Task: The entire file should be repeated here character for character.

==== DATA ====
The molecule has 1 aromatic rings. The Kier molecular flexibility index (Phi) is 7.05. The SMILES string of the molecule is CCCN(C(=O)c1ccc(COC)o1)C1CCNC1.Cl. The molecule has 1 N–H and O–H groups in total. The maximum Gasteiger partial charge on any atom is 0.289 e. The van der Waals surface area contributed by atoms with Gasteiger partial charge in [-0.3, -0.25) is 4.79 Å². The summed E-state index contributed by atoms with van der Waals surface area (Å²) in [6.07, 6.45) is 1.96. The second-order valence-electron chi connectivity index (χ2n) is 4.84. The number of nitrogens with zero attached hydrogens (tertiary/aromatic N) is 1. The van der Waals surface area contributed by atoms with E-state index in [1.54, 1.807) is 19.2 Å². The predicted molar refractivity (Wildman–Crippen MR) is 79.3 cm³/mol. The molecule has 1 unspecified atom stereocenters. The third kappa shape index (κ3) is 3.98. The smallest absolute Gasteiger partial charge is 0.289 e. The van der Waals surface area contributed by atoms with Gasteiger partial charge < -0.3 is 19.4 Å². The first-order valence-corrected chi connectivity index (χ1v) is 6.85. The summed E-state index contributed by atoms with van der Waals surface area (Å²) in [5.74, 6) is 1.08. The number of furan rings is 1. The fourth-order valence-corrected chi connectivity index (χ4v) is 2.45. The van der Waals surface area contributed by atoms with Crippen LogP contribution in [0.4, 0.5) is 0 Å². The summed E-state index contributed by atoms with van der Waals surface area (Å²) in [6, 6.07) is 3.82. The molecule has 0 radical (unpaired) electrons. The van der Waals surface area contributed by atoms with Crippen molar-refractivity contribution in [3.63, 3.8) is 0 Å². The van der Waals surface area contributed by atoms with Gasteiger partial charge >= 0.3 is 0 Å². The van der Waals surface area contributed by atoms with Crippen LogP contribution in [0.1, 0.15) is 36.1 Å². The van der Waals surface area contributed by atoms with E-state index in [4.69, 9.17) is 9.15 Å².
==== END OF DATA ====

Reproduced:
The molecule has 1 aromatic rings. The Kier molecular flexibility index (Phi) is 7.05. The SMILES string of the molecule is CCCN(C(=O)c1ccc(COC)o1)C1CCNC1.Cl. The molecule has 1 N–H and O–H groups in total. The maximum Gasteiger partial charge on any atom is 0.289 e. The van der Waals surface area contributed by atoms with Gasteiger partial charge in [-0.3, -0.25) is 4.79 Å². The summed E-state index contributed by atoms with van der Waals surface area (Å²) in [6.07, 6.45) is 1.96. The second-order valence-electron chi connectivity index (χ2n) is 4.84. The number of nitrogens with zero attached hydrogens (tertiary/aromatic N) is 1. The van der Waals surface area contributed by atoms with E-state index in [1.54, 1.807) is 19.2 Å². The predicted molar refractivity (Wildman–Crippen MR) is 79.3 cm³/mol. The molecule has 1 unspecified atom stereocenters. The third kappa shape index (κ3) is 3.98. The smallest absolute Gasteiger partial charge is 0.289 e. The van der Waals surface area contributed by atoms with Gasteiger partial charge < -0.3 is 19.4 Å². The first-order valence-corrected chi connectivity index (χ1v) is 6.85. The summed E-state index contributed by atoms with van der Waals surface area (Å²) in [5.74, 6) is 1.08. The number of furan rings is 1. The fourth-order valence-corrected chi connectivity index (χ4v) is 2.45. The van der Waals surface area contributed by atoms with Crippen LogP contribution in [0.4, 0.5) is 0 Å². The summed E-state index contributed by atoms with van der Waals surface area (Å²) in [6, 6.07) is 3.82. The molecule has 0 radical (unpaired) electrons. The van der Waals surface area contributed by atoms with Crippen molar-refractivity contribution in [3.63, 3.8) is 0 Å². The van der Waals surface area contributed by atoms with Gasteiger partial charge >= 0.3 is 0 Å². The van der Waals surface area contributed by atoms with Crippen LogP contribution in [0.1, 0.15) is 36.1 Å². The van der Waals surface area contributed by atoms with E-state index in [4.69, 9.17) is 9.15 Å².